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Purple Fox | Breaking Cybersecurity News | The Hacker News

'Purple Fox' Hackers Spotted Using New Variant of FatalRAT in Recent Malware Attacks

'Purple Fox' Hackers Spotted Using New Variant of FatalRAT in Recent Malware Attacks

Mar 28, 2022
The operators of the  Purple Fox malware  have retooled their malware arsenal with a new variant of a remote access trojan called FatalRAT, while also simultaneously upgrading their evasion mechanisms to bypass security software. "Users' machines are targeted via trojanized software packages masquerading as legitimate application installers," Trend Micro researchers  said  in a report published on March 25, 2022. "The installers are actively distributed online to trick users and increase the overall botnet infrastructure." The findings follow  prior research  from Minerva Labs that shed light on a similar modus operandi of leveraging fraudulent Telegram applications to distribute the backdoor. Other disguised software installers include WhatsApp, Adobe Flash Player, and Google Chrome. These packages act as a first-stage loader, triggering an infection sequence that leads to the deployment of a second-stage payload from a remote server and culminating in the
Beware of Fake Telegram Messenger App Hacking PCs with Purple Fox Malware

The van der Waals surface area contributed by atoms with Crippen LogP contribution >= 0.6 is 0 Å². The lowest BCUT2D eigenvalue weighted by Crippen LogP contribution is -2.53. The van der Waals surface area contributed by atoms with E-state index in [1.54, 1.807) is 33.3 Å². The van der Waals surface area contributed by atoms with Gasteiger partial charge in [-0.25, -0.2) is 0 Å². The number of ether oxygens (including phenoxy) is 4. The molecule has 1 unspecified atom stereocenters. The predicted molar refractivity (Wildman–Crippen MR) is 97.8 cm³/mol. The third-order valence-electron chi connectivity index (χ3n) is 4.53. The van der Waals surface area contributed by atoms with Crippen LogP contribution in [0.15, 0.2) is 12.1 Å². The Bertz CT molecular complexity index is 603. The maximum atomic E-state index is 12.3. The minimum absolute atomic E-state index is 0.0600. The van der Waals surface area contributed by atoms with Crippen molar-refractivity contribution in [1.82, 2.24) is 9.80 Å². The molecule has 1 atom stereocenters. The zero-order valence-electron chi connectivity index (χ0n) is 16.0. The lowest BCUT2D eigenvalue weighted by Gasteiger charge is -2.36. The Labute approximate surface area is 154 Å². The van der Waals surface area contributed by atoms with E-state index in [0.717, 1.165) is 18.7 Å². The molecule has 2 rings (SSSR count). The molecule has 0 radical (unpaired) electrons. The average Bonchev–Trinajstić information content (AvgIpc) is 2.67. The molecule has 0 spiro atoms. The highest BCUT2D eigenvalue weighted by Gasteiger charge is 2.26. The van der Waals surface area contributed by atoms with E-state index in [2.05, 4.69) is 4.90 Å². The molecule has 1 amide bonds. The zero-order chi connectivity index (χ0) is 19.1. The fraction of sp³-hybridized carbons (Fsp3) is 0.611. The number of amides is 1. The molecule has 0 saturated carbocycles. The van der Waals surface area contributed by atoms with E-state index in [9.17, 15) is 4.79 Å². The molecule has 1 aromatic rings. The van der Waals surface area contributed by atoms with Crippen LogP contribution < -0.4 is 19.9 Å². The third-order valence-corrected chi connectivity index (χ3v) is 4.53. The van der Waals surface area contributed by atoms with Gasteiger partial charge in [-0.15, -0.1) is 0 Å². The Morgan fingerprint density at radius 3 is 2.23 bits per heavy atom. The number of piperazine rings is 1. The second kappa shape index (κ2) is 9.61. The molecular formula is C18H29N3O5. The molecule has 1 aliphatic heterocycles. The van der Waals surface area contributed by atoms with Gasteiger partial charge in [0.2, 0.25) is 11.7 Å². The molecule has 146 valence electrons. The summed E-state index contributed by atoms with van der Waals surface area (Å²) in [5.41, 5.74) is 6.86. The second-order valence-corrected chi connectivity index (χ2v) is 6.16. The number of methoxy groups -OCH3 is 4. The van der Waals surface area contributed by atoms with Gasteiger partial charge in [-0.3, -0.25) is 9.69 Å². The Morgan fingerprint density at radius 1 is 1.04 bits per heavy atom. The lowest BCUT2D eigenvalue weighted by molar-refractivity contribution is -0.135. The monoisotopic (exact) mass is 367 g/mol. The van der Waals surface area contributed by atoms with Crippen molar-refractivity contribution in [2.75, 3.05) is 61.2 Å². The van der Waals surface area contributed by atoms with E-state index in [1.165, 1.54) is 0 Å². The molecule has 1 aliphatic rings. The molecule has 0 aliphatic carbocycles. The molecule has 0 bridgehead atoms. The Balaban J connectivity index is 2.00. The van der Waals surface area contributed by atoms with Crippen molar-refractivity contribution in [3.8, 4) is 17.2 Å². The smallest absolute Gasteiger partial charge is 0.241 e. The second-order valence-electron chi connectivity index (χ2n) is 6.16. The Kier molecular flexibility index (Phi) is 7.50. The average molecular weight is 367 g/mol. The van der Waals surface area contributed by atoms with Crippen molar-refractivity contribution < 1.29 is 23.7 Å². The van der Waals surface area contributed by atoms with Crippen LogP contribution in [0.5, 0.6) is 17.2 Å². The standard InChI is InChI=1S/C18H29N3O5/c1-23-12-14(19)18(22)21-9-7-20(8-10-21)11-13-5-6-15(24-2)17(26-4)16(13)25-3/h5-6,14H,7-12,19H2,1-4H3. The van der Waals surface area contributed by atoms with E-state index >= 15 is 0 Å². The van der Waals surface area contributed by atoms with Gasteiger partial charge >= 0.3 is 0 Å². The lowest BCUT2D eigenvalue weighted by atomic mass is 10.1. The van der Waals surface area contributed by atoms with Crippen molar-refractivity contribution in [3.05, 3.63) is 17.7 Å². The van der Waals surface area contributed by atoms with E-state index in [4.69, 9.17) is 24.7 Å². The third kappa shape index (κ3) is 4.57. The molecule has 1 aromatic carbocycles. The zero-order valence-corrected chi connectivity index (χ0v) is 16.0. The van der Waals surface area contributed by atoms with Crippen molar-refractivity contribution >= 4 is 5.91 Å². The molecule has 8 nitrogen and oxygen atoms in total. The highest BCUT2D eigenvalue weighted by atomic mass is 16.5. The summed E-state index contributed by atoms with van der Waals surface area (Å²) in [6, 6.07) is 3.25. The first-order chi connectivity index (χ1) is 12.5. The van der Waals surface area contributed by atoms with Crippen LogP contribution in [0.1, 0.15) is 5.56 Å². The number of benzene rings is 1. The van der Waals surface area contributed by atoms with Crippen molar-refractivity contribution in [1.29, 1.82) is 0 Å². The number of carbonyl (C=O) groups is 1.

Beware of Fake Telegram Messenger App Hacking PCs with Purple Fox Malware

Jan 04, 2022
Trojanized installers of the Telegram messaging application are being used to distribute the Windows-based Purple Fox backdoor on compromised systems. That's according to new research published by Minerva Labs, describing the attack as different from intrusions that typically take advantage of legitimate software for dropping malicious payloads. "This threat actor was able to leave most parts of the attack under the radar by separating the attack into several small files, most of which had very low detection rates by [antivirus] engines, with the final stage leading to Purple Fox rootkit infection," researcher Natalie Zargarov  said . First discovered in 2018, Purple Fox comes with rootkit capabilities that allow the malware to be planted beyond the reach of security solutions and evade detection. A March 2021 report from Guardicore  detailed  its worm-like propagation feature, enabling the backdoor to spread more rapidly. Then in October 2021, Trend Micro researche
Midnight Blizzard and Cloudflare-Atlassian Cybersecurity Incidents: What to Know

Midnight Blizzard and Cloudflare-Atlassian Cybersecurity Incidents: What to Know

Feb 13, 2024SaaS Security / Data Breach
The Midnight Blizzard and Cloudflare-Atlassian cybersecurity incidents raised alarms about the vulnerabilities inherent in major SaaS platforms. These incidents illustrate the stakes involved in SaaS breaches — safeguarding the integrity of SaaS apps and their sensitive data is critical but is not easy. Common threat vectors such as sophisticated spear-phishing, misconfigurations and vulnerabilities in third-party app integrations demonstrate the complex security challenges facing IT systems. In the case of Midnight Blizzard, password spraying against a test environment was the initial attack vector. For Cloudflare-Atlassian, threat actors initiated the attack via compromised  OAuth tokens  from a prior breach at Okta, a SaaS identity security provider.  What Exactly Happened? Microsoft Midnight Blizzard Breach Microsoft was targeted by the Russian "Midnight Blizzard" hackers (also known as Nobelium, APT29, or Cozy Bear) who are linked to the SVR, the Kremlin's forei
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